The Good People Act Now team will be presenting the Eurydice Dixon Gender Equality Champions Award for the third consecutive year. This award aims to recognise young peoples’ commitment to gender equality and ending violence against women in their communities. Two awards of $500 are available to young people living, studying or working in Hume.
The award was established in 2018, in memory of 22 year old Melbourne woman, Eurydice Dixon, who was tragically raped and murdered whilst returning home from a comedy night in which she had performed in June 2018.
With the blessing of Eurydice’s family, the award has been initiated by the young people of the Good People Act Now project, a youth led action group based in Broadmeadows, who are working to promote gender equality and the prevention of violence against women in Hume.
For more about the award, who qualifies and how to apply, please see the info below.
"Eurydice was only 22 years old... She was killed in Princes Park, just a few minutes away from her house. The park was actually also our school grounds. It was where students had lunch every day, played soccer, celebrated muck-up day. It was a safe space, where Eurydice spent a lot of time."
Excerpt from a speech by Nicola Gregoric, GPAN team member September 2019
How to apply
Applications open at 9am on Friday, October 9th 2020 and close Monday November 2nd 2020 at 5pm. Applicants must be between 15 and 25 years old. Please read all the details before submitting an application.
Once you have read and understood the details of applying for the Eurydice Dixon Gender Equality Champions Award, you can complete the following application form online. Please be aware that you can continue to edit your application after submitting up until the close date, Monday November 2nd 2020 at 5pm.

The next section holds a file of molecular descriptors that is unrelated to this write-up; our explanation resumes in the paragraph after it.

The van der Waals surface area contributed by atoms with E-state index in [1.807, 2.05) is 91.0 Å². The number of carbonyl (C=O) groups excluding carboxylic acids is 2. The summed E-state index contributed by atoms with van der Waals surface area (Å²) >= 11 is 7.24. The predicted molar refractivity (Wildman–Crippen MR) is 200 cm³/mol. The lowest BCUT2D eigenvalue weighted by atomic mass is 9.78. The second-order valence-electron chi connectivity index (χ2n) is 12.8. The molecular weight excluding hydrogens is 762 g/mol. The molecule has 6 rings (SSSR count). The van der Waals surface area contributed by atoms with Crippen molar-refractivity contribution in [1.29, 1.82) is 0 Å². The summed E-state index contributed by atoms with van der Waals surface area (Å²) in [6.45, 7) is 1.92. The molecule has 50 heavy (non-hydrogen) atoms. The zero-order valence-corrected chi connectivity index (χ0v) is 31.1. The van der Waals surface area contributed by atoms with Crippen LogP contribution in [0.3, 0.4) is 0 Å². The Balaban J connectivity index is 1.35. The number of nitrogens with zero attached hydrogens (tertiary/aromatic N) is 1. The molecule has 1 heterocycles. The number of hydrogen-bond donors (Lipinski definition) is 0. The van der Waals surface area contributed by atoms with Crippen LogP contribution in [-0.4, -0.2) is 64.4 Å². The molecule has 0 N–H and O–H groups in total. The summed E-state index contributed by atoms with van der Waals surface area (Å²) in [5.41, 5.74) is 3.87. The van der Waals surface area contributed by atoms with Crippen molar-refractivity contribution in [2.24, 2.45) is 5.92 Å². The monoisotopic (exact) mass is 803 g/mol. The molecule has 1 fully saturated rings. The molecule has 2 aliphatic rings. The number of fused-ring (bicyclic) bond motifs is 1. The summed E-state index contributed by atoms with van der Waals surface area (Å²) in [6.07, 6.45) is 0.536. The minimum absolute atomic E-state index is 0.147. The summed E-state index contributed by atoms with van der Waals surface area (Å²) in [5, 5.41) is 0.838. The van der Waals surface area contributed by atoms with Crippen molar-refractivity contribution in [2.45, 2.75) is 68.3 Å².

The news of Eurydice Dixon’s death has been very hard for the GPAN team. Along with her Melbourne community, those that knew her and those that didn’t, we have been mourning. Digesting this horrible news and trying to understand. Gathering ourselves. This action of collective mourning isn’t new to the team. Each week we mourn the loss of another innocent Australian woman’s life, regularly lighting a candle in vigil for women who are victims of violence. Most often we don’t hear about the murders on our televisions or read about them on our Facebook feeds. These deaths happen without publicity, behind closed doors, very often in a woman’s home, and most often at the hands of someone she knows intimately. By the time news of these regular deaths reach us they are a statistic. We mourn them, as we are also mourning 28 year old Qi Yu, whose 19 year old male killer has been arrested in Sydney this week, while police continue the search for her body. Eurydice’s death has not been that. Stalked, raped and killed by a stranger in a public place, her death has become very, very visible. It is shocking, we are outraged, and for GPAN, it feels particularly close. There are some among us who hang out in the same places that Eurydice did, or went to neighbouring schools to hers, or grew up in circles close by. But what has been perhaps even more shocking, even more saddening, what makes her death even more difficult to process, is that her alleged killer Jaymes Todd is a 19 year old man from here in Broadmeadows, the GPAN Project’s local community. We are deeply saddened that a local young person could commit this hideous act. Mourning that both Eurydice, Qi Yu and their killers were young people, like us. Deeply frustrated that our work in the prevention of violence against women did not reach these young men soon enough. We are so sorry that this happened to you Eurydice, and mortified that Jaymes, you are allegedly responsible. We wish that it had not happened. We wish that we had been brought up in a generation where crimes like these were unthinkable, a thing of a dark past. Where rapes and murders like the one you have allegedly committed were not recreated in fiction for you to devour each night on the television screen. Not something for your mates to play out in the world of video games. Not something that you very likely witnessed versions of in the relationships and people around you. We wish that this violence wasn’t normalised, desensitised, already familiar. We wish that you were raised in a community, a city, a world, that taught its young men that violence is never, ever ok and that women are to be cherished and respected and never harmed. That you were educated to understand the connection between disrespectful behaviour: those sexist jokes, calling your mates ‘a girl’ as an insult; and murder. We wish that you knew, without question or doubt, that girls and boys, women and men, are equal. We are sorry, so sorry that it is too late for you Eurydice, and for you Jaymes. May it not be too late for the young men and women around you. May this be the very public outrage that means your friend’s children will never know this violence. May this all not be in vain. -The Good People Act Now Team, June 2018